view of the entire managed system, and presents more detail in response to user requests. The
master also performs data processing on information gathered from sensors — it maintains report
logs and summarizes historical trends.
An advanced SCADA master can add a great deal of intelligence and automation to your systems
management, making your job much easier.
Control
Unfortunately, our miniature SCADA system monitoring the widget fabricator doesn’t include any
control elements. So let’s add one. Let’s say the human operator also has a button on his control
panel. When he presses the button, it activates a switch on the widget fabricator that brings more
widget parts into the fabricator.
Now let’s add the full computerized control of a SCADA master unit that controls the entire
factory. You now have a control system that responds to inputs elsewhere in the system. If the
machines that make widget parts break down, you can slow down or stop the widget fabricator. If
the part fabricators are running efficiently, you can speed up the widget fabricator.
If you have a sufficiently sophisticated master unit, these controls can run completely
automatically, without the need for human intervention. Of course, you can still manually override
the automatic controls from the master station.
In real life, SCADA systems automatically regulate all kinds of industrial processes. For example,
if too much pressure is building up in a gas pipeline, the SCADA system can automatically open a
release valve. Electricity production can be adjusted to meet demands on the power grid. Even
these real-world examples are simplified; a full-scale SCADA system can adjust the managed
system in response to multiple inputs.

SCADA can do a lot for you — but how do you make sure that you’re really getting the full
benefits of SCADA? Evaluating complex systems can be tricky — especially if you have to learn a
new technology while still doing your everyday job.

But you’ve got to be able to make an informed decision, because the stakes are incredibly high. A
SCADA system is a major, business-to-business purchase that your company will live with for
maybe as long as 10 to 15 years. When you make a recommendation about a permanent system
like that, you’re laying your reputation on the line and making a major commitment for your
company.

And as much as SCADA can help you improve your operations, there are also some pitfalls to a
hasty, unconsidered SCADA implementation:

• You can spend a fortune on unnecessary cost overruns


• Even after going way over budget, you can STILL end up with a system that doesn’t
really meet all your needs
• Or just as bad, you can end up with an inflexible system that just meets your needs today,
but can’t easily expand as your needs grow

So let’s go over some guidelines for what you should look for in a SCADA system.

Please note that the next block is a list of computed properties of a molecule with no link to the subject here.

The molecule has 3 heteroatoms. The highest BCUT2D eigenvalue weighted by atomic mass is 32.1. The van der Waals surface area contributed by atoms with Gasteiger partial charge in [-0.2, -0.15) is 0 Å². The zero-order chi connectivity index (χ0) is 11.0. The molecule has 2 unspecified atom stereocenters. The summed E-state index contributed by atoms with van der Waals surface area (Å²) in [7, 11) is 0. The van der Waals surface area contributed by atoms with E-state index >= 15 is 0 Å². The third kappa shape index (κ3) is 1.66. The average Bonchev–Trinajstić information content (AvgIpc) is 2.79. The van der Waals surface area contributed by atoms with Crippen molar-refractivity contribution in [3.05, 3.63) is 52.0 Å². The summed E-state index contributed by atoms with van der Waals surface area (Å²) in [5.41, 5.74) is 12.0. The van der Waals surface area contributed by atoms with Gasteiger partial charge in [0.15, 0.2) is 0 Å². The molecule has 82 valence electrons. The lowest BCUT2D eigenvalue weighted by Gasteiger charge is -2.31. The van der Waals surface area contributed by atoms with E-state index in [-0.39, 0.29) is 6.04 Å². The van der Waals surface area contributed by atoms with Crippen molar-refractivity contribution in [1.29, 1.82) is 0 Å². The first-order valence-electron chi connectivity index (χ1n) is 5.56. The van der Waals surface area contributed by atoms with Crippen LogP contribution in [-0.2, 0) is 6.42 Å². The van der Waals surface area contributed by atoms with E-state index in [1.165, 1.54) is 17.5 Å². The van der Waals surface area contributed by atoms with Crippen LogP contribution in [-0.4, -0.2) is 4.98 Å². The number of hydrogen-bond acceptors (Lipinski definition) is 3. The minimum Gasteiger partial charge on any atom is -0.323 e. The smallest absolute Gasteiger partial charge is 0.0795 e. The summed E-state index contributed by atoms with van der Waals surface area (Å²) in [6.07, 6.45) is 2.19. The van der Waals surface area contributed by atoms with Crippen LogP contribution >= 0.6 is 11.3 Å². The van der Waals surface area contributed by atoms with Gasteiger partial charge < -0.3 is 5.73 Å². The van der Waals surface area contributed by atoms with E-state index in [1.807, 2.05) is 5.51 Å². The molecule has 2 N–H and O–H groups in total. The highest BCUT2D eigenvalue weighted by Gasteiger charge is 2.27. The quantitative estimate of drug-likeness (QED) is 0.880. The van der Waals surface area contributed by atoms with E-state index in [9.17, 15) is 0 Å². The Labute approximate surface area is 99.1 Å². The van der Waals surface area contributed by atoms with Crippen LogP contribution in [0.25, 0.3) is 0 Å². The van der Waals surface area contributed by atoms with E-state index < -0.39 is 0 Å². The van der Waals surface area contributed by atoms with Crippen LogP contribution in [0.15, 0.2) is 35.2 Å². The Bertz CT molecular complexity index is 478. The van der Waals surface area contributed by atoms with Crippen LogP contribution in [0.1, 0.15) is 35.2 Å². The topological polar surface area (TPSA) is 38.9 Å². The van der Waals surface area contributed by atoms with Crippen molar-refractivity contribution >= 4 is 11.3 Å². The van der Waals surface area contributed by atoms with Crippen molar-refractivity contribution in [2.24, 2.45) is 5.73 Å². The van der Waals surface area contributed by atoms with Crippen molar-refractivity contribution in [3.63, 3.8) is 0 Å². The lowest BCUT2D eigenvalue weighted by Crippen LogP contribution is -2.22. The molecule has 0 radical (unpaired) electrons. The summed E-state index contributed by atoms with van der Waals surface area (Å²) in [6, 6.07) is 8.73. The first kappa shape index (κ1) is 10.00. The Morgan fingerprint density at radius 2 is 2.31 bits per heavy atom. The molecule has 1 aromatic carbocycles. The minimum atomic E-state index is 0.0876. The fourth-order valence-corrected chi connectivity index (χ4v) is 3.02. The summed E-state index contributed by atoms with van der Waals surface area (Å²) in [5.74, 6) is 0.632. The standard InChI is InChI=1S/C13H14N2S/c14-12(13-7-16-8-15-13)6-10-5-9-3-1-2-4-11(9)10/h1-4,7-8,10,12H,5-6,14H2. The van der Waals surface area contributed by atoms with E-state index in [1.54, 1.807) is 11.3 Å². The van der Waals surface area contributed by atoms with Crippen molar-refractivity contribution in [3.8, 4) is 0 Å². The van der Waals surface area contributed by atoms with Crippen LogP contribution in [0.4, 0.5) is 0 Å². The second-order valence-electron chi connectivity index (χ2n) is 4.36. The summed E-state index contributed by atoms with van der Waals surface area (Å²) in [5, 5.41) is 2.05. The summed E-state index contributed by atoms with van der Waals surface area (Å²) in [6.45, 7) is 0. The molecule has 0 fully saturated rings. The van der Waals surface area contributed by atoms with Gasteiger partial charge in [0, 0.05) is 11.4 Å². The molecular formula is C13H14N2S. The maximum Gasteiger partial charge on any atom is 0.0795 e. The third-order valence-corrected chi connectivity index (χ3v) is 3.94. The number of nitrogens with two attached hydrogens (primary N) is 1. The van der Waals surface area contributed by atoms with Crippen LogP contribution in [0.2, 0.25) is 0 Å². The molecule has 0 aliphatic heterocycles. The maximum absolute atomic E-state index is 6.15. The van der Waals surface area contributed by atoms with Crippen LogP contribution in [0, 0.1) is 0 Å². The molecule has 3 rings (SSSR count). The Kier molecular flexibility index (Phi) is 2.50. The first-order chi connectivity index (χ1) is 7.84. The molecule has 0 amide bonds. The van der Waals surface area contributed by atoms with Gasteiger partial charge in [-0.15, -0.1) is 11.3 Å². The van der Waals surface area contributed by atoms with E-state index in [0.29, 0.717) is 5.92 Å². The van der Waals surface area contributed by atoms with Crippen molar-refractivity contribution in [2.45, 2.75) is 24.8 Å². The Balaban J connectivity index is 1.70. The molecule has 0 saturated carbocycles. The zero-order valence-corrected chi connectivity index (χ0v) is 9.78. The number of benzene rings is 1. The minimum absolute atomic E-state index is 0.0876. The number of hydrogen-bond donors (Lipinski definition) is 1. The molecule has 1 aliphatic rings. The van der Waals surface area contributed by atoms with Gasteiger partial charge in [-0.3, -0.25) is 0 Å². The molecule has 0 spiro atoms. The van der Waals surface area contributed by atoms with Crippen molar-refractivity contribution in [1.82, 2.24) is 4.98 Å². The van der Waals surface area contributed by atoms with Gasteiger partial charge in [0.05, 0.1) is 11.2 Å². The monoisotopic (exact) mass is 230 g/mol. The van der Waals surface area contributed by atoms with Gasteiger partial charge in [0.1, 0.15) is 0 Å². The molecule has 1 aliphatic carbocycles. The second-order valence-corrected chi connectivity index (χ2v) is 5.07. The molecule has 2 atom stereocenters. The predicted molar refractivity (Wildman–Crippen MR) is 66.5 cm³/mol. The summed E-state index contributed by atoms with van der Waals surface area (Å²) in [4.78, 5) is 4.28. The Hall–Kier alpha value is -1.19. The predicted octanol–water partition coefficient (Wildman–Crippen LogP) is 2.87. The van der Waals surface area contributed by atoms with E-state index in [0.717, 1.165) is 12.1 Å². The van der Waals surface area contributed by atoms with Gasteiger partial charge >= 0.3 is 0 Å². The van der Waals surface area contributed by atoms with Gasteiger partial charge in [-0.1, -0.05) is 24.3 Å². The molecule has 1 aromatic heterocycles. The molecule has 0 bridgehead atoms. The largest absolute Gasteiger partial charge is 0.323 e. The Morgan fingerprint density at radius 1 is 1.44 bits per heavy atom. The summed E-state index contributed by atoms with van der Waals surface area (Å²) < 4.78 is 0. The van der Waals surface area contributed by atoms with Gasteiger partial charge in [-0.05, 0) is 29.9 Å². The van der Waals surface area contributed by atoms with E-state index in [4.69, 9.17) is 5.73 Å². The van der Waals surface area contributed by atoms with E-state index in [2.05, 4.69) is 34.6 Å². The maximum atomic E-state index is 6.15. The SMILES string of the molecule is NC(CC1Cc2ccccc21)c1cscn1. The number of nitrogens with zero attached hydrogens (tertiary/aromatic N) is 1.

The Two Most Important Components of Your SCADA System
Although you need sensors, control relays and a communications network to make a complete
SCADA system, it’s your choice of a master station and RTUs that really determine the quality of
your SCADA system.
A Brief Note on Sensors and Networks
Sensors and control relays are essentially commodity items. Yes, some sensors are better than
others, but a glance at a spec sheet will tell you everything you need to know to choose between
them.
An IP LAN/WAN is the easiest kind of network to work with, and if you don’t yet have LAN
capability throughout all your facilities, transitioning to LAN is probably one of your long-term
goals. But you don’t have to move to LAN immediately or all at once to get the benefits of
SCADA. The right SCADA system will support both your legacy network and LAN, enabling you
to make a graceful, gradual transition.
What to Look for in a SCADA RTU
Your SCADA RTUs need to communicate with all your on-site equipment and survive under the
harsh conditions of an industrial environment. Here’s a checklist of things you should expect from
a quality RTU:

 Sufficient capacity to support the equipment at your site … but not more capacity than
you actually will use. At every site, you want an RTU that can support your expected
growth over a reasonable period of time, but it’s simply wasteful to spend your budget on
excess capacity that you won’t use.

 Rugged construction and ability to withstand extremes of temperature and humidity.


You know how punishing on equipment your sites can be. Keep in mind that your SCADA
system needs to be the most reliable element in your facility.

 Secure, redundant power supply. You need your SCADA system up and working 24/7,
no excuses. Your RTU should support battery power and, ideally, two power inputs.

 Redundant communication ports. Network connectivity is as important to SCADA


operations as a power supply. A secondary serial port or internal modem will keep your
RTU online even if the LAN fails. Plus, RTUs with multiple communication ports easily
support a LAN migration strategy.

 Nonvolatile memory (NVRAM) for storing software and/or firmware. NVRAM retains
data even when power is lost. New firmware can be easily downloaded to NVRAM
storage, often over LAN — so you can keep your RTUs’ capabilities up to date without
excessive site visits.

 Intelligent control. As I noted above, sophisticated SCADA remotes can control local
systems by themselves according to programmed responses to sensor inputs. This isn’t
necessary for every application, but it does come in handy for some users.

 Real-time clock for accurate date/time stamping of reports.

 Watchdog timer to ensure that the RTU restarts after a power failure.

What to Look for in a SCADA Master


Your SCADA master should display information in the most useful ways to human operators and
intelligently regulated your managed systems. Here’s a checklist of SCADA master must-haves:

 Flexible, programmable response to sensor inputs. Look for a system that provides